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Some investors shun conventional approaches and constantly seek out different, off-the-beaten-path methods for investing in the stock market. Fortunately for them, the markets are a diverse bag of opportunity that allow for dozens of kinds of participation. If you are one of the millions of people who want to try out a less common way of entering the stock market, here are a few that have been around a while and have more than a few adherents:
Buy Precious Metal Stocks
Investors who are averse to the stock market in general often choose non-traditional shares. One way to do that is to purchase shares in stocks that represent ownership of gold, silver and other precious metals. Many investors who use this approach also own physical bullion but take part in the stock exchanges as a way to diversify their metal holdings.
Try After Hours Trading
After hours trading can be risky for investors but also offers unique opportunities. This four-hour window from 4 p.m. to 8 p.m. EDT is an excellent way to trade after important news has been announced. It’s also an ideal way for technical traders to do their calculations after market close and then enter orders when all the dust has settled.
Trade Penny Stocks
Millions of people trade stocks that list for less than $5 per share. These low-priced issues allow investors to purchase large blocks of shares for reasonable amounts of money. Some micro-caps, as penny stocks are sometimes called, experience volatile price changes that can mean huge profits, or huge losses.
Buy Stock in Companies Whose Products You Use
There are investors who prefer to avoid all the technical and statistical analysis and simply purchase what they know. A common way to do this is to only purchase shares of a company that makes a product you use. What kind of car do you drive? What major food brands take up space in your cupboards and refrigerator? What are the corporate names on the clothes your wear? Answer those questions and you’ll automatically know which stocks to buy.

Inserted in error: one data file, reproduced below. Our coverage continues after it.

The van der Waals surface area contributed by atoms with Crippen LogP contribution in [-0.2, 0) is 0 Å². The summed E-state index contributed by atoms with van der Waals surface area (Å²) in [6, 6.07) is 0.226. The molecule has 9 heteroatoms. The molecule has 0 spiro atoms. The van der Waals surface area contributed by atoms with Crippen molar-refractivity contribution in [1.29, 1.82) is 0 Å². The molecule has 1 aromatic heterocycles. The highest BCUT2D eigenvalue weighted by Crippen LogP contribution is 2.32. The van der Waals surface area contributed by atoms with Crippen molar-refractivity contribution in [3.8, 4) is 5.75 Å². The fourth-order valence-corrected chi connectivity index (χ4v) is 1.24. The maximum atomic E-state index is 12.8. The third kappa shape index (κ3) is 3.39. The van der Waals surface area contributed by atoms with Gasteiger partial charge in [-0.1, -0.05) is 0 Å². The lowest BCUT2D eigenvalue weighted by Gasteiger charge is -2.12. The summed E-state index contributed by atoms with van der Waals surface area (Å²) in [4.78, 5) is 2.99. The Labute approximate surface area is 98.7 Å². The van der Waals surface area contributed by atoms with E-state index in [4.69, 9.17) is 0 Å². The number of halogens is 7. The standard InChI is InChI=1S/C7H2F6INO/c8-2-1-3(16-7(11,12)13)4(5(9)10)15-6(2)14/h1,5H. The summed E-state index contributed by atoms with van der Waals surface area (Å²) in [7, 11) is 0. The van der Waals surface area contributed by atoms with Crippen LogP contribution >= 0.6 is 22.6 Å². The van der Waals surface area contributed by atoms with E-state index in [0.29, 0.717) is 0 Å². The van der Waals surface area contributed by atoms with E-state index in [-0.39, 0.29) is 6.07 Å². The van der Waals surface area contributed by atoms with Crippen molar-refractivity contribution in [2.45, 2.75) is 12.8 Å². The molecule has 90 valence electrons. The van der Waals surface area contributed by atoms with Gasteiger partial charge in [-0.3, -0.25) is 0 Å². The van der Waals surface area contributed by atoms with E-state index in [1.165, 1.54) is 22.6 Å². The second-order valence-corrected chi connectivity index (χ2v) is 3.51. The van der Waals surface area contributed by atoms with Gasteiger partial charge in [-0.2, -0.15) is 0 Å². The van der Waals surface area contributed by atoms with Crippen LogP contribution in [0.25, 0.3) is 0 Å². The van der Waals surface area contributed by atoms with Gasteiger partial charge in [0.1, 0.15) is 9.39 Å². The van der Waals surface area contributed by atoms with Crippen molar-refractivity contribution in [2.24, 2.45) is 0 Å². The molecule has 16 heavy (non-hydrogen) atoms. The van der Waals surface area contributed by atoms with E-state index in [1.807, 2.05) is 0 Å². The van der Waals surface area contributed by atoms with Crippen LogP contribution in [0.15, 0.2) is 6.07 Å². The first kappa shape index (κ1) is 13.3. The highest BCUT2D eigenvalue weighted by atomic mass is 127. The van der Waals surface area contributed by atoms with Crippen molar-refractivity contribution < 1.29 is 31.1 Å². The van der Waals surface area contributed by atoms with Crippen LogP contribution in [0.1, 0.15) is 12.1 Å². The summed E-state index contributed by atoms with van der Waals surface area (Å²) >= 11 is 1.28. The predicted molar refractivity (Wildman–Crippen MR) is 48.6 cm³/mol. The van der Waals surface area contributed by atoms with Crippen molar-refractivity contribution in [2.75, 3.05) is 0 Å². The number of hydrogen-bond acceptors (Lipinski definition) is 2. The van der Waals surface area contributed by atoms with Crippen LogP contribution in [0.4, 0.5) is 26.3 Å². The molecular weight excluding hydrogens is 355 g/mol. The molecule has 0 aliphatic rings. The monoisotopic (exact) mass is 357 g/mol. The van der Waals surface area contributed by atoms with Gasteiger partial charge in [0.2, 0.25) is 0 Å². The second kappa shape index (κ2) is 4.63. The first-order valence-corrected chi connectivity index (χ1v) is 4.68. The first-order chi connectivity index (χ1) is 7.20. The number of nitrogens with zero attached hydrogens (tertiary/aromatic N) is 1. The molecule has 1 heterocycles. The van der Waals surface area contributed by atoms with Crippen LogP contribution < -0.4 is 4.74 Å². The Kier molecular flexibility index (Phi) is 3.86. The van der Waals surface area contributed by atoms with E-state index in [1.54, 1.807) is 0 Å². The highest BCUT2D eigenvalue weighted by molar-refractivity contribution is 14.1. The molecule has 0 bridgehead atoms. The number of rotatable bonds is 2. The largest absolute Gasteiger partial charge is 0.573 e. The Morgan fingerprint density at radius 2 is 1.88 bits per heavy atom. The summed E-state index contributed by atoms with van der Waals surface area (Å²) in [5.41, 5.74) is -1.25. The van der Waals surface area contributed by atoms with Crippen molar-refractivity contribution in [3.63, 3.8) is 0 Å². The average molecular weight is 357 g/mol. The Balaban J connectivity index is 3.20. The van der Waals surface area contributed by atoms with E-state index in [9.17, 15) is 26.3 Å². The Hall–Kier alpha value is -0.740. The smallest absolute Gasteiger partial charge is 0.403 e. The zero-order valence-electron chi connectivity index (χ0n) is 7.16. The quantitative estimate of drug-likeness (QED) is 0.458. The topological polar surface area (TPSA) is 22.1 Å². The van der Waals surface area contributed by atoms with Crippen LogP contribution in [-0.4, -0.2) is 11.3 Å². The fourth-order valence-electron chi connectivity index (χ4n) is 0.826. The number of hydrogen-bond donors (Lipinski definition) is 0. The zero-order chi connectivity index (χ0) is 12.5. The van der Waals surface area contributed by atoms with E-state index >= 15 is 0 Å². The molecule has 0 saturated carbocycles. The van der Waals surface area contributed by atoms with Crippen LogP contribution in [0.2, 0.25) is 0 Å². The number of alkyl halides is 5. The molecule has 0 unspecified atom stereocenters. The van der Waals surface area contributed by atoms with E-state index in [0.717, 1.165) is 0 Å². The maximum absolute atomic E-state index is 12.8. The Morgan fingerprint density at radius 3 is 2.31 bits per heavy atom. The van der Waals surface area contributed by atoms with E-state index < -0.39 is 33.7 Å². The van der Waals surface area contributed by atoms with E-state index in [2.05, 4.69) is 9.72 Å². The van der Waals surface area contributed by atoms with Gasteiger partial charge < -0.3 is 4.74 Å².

Invest in Companies That Match Your Values
Often known as “faith-based” or “values” investing, this technique is for the true believers who want to support companies that endorse their values. For example, Second Amendment enthusiasts might only purchase shares in companies that make guns, or environmental activists would invest in firms that produce solar energy products.
Look for Stocks That Cross Above 200-Day Averages
So-called “technical traders” often use a single indicator to figure out what stocks to buy. A common way to use this technique is to only buy a stock after it crosses above its 200-day moving average. In theory, the 200-day chart line is a reliable indicator of price support and future growth.
No matter how you invest in the stock market, be sure to do enough research before putting your money on the line. It’s also a good idea to paper trade for a few weeks just to get the hang of all the exchange rules and market idiosyncrasies that sometimes stump new investors.